Heavy Periods Treatment
Massive bleeding during your monthly period is a problem faced by many women. However, extreme bleeding over a constant and prolonged period of time can raise the concern of menorrhagia, which is the medical term used to describe unusually heavy and extended bleeding during menstruation.
In order to know this better, it is essential to first understand that the normal loss of blood during menstruation ranges from 30 to 40 milliliters, which quantity to 2 to 3 tablespoons in a 4 to 5 days cycle. However, someone who suffers from menorrhagia will undergo loss of blood ranging over 80 milliliters, which sums up to double the average level in the same time period. But this differs from woman to woman and the new study in this field explains menorrhagia as the ‘loss of menstrual blood that is more than a woman can manage reasonably’.
You know it is time to discuss with your gynecologist when your menstrual bleeding is so severe that it starts to become a hindrance, and refuses to let you perform your daily activities efficiently. If you dread that time of the month because of the fear of extreme loss of blood and cramping, it is a sign that you need to visit your doctor.
Symptoms that you require to visit a doctor to seek a medical opinion about your heavy bleeding:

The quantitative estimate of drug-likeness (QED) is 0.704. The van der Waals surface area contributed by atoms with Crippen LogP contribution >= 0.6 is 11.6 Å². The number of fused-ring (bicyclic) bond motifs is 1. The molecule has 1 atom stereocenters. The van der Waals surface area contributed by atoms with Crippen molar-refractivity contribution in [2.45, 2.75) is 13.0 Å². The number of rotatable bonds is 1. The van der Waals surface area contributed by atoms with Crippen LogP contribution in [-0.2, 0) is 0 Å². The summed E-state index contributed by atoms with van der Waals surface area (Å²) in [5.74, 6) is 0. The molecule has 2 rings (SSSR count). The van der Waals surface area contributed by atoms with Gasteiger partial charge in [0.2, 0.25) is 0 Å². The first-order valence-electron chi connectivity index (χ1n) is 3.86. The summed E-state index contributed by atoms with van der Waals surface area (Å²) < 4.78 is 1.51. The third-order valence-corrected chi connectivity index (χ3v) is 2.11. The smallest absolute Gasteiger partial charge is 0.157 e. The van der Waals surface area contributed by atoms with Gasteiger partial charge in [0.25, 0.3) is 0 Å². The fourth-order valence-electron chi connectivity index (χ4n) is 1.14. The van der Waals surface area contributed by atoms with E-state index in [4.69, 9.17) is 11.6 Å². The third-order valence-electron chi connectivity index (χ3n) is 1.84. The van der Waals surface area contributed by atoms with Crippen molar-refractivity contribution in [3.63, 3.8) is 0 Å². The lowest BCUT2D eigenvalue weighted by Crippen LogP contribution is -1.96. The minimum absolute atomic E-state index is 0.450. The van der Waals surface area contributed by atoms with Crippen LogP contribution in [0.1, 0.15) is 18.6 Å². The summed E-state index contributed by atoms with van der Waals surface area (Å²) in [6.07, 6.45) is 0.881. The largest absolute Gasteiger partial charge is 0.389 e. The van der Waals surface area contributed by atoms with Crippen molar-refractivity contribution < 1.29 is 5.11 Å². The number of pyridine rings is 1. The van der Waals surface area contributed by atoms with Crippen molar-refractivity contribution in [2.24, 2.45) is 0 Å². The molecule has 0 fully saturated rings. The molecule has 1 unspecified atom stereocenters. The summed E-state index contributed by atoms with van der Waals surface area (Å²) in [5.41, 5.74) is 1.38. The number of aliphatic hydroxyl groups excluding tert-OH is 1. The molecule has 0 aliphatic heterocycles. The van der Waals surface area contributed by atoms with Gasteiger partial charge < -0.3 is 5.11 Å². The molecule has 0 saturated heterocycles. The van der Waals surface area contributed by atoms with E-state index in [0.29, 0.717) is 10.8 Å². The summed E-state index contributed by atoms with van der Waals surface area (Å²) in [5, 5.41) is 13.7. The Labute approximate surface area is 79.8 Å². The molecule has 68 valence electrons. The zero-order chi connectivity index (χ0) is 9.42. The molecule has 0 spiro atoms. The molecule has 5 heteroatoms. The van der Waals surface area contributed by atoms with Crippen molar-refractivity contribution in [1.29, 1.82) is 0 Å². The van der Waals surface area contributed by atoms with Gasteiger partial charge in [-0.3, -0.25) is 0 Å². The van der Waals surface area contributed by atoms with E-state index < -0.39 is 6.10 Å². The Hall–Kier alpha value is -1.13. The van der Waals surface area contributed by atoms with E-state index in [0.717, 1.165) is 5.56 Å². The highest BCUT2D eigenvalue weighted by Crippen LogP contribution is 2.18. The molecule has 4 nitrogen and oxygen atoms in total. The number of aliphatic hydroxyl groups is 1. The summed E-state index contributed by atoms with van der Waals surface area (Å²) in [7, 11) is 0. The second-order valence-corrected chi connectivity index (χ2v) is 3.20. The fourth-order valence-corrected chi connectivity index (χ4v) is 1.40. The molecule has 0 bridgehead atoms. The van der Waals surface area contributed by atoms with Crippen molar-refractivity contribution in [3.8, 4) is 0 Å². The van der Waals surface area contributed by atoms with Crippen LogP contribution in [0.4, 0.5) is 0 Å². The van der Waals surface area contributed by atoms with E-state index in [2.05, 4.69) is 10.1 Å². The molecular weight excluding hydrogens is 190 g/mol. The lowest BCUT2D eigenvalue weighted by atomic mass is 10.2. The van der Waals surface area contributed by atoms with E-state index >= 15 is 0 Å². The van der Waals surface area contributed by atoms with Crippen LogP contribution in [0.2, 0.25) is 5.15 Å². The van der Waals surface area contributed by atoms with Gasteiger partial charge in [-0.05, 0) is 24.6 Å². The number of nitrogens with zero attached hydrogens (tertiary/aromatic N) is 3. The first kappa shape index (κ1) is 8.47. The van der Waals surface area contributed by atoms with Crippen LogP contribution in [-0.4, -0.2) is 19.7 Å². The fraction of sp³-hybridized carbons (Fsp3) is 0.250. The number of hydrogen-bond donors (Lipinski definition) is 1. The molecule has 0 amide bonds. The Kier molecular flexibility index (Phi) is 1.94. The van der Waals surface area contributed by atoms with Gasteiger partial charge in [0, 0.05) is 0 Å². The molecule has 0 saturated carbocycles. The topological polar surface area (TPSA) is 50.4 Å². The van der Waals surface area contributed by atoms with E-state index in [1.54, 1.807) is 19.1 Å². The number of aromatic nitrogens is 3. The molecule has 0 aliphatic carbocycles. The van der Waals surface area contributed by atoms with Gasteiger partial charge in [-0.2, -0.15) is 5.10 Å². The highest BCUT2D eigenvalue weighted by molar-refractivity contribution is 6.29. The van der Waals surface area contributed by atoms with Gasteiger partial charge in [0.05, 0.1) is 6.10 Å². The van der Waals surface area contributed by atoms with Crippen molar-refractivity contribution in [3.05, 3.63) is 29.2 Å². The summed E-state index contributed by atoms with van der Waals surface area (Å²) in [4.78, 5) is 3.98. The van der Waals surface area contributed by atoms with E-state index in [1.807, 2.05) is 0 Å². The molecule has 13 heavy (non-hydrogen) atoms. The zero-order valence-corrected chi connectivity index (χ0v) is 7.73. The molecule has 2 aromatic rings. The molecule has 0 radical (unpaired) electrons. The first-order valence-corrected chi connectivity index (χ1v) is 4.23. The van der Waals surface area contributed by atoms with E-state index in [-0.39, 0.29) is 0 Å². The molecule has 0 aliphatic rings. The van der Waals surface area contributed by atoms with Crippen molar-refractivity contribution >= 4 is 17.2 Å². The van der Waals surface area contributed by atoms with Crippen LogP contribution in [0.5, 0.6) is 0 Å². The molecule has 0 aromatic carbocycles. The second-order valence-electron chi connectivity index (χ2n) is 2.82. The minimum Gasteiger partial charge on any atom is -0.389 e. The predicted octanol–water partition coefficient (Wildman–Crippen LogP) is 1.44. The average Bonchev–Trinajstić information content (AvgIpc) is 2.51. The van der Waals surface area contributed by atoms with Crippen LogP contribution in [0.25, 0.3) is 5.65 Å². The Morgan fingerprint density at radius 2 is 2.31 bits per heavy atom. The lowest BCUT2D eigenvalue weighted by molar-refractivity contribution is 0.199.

- If you are required to change a sanitary pad every hour consecutively for more than two hours.
- Bleeding for more than 7 days.
- Inability to perform your daily activities due to abnormal menstrual flow.
- Interrupted sleep and having to get up in the middle of the night to change your sanitary pad due to excess blood flow.
- Continuous pain in the abdominal and pelvic region.
- Experiencing symptoms of anemia, which include feeling tiredness, fatigue, and shortness of breath.
In a routine period cycle, it is essential that your hormones, especially estrogen and progesterone, are balanced as it is these hormones that form a lining around the uterus that is shed during the process of menstruation. Imbalance in these hormones can cause a number of situations, such as obesity, thyroid, polycystic ovary syndrome (PCOS), and insulin resistance. Adenomyosis is a medical situation where glands grow in the uterine muscle proving to be painful and causing abnormal flow. Even, non-malignant tumors called uterine fibroids may begin to grow in the uterus, resulting in a heavier flow than usual.
When a woman is on her period, her ovaries will deliver an egg. This stage is called ovulation, but when one’s body is unable to create this egg, it cannot produce the hormone progesterone, leading to excessive bleeding and ovary dysfunction.
Keeping a history of your flow cycle can help you seek medical consultation at the right time, and can help your doctor diagnose the reason behind abnormal bleeding faster and more effectively. There are many mobile applications available to help you maintain a record of the same. It is wiser to consult a gynecologists in the early stages of any menstrual problems as your treatment can be more successful than if you seek medical advice later.